How Sorrow Seems to Multiply in the Middle East

Recently, the world's attention has rightly been focused on the seemingly unending, yet ever and exponentially increasing story of sorrow that is the modern Middle East. The other day, we had word of yet another beheading by the "Islamic State" - this time of a British captive. Meanwhile, at home (appropriately on the feast of the Exaltation of the Holy Cross, a feast so resonant with associations with the Holy Land), we took up a special collection at Mass for humanitarian assistance to the persecuted Christians in the region. 

The sufferings of those ancient Christian communities have received some attention in the media and were mentioned by the President in last week's speech, but the attention  and the West's response so far have hardly seemed proportional to the crisis they are experiencing. In Sunday's NY Times, Ross Douthat noted some of the factors which may account for this.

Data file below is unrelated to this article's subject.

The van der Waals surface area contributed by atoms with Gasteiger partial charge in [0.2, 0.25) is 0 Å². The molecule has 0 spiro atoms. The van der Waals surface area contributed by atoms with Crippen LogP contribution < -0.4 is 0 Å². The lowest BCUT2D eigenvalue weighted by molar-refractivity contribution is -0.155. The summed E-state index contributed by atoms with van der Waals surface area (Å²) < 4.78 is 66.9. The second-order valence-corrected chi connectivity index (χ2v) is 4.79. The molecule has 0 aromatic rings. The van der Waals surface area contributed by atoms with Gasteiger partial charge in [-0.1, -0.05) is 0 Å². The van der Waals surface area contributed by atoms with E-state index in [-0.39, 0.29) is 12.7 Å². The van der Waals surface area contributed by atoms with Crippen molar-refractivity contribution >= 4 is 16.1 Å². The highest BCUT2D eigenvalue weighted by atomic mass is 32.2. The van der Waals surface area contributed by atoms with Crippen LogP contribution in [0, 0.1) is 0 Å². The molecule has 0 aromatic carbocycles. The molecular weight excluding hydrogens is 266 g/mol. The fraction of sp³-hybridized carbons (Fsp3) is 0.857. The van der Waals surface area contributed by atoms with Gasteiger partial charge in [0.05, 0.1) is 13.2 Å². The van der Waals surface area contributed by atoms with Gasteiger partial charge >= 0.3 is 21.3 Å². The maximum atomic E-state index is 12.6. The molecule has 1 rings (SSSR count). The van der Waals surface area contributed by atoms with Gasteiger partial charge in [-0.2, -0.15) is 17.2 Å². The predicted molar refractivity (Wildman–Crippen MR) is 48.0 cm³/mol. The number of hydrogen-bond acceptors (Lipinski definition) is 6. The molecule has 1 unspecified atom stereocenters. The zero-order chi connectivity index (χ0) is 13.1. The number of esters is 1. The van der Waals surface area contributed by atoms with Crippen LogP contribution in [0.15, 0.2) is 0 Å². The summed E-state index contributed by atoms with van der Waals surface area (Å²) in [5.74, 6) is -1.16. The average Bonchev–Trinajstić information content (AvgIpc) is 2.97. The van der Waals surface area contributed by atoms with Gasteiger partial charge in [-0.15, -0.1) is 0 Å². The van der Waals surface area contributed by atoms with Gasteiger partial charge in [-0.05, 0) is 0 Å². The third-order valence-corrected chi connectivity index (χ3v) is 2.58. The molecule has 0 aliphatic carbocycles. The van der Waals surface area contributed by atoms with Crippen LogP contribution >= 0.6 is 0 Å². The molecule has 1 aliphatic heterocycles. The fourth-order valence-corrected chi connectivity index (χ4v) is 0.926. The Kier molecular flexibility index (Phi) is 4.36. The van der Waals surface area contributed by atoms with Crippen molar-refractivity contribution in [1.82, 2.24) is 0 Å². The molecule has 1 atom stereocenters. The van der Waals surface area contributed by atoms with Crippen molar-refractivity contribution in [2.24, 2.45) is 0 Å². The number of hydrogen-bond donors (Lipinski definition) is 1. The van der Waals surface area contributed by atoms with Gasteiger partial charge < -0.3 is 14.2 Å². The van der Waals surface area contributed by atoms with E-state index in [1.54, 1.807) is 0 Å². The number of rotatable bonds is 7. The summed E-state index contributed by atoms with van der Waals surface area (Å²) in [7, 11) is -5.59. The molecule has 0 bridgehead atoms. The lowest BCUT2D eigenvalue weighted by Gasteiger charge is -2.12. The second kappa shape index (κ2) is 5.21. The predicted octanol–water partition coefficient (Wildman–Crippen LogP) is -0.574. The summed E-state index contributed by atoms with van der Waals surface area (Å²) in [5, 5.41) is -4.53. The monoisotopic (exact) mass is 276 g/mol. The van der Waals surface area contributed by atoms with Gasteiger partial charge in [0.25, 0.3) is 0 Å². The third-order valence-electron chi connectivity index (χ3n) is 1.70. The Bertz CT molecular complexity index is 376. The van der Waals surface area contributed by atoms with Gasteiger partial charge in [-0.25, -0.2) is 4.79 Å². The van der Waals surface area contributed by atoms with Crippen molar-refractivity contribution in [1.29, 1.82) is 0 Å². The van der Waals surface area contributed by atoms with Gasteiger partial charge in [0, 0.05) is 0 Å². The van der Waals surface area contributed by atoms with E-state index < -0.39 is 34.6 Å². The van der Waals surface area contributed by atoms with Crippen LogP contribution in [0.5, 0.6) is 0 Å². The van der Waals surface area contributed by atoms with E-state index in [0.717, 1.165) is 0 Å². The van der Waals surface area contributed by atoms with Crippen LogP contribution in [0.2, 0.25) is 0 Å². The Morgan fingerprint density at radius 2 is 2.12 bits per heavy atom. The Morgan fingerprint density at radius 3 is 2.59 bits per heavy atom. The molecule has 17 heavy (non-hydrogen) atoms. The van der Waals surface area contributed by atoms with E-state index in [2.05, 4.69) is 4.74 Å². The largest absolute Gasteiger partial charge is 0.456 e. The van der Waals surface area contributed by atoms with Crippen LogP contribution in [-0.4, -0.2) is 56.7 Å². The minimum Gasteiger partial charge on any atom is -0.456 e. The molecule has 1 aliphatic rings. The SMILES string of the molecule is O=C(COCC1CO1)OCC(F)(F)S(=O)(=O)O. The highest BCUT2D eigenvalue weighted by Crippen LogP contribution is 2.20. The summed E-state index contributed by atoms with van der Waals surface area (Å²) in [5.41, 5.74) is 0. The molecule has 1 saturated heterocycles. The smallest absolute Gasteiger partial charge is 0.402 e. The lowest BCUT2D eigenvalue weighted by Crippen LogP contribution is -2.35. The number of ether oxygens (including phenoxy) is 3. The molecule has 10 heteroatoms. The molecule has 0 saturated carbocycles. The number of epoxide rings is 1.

(To read Douthat's account, go to "The Middle East's Friendless Christians" -

It is, of course, the case that there are some Christians in the Middle East and elsewhere who seem to have allied themselves - in spirit if not in action - with Israel's enemies. Christian anti-semitism needs to be named and condemned just like anyone else's anti-semitism, especially when, as now, anti-semitism is on the rise. Israel's right to defend itself against its enemies in the region and among the chattering elites of the world deserves to be acknowledged by all people of good will and, a fortiori, by Christians, who have such a special debt of relationship to the Jewish people. As the Second Vatican Council, following Saint Paul (cf. Romans 11:29), dogmatically taught, th Jewish people remain God's beloved people, for God's gifts and call are irrevocable (cf. Vatican II, Lumen Gentium, Dogmatic Constitution on the Church, 16),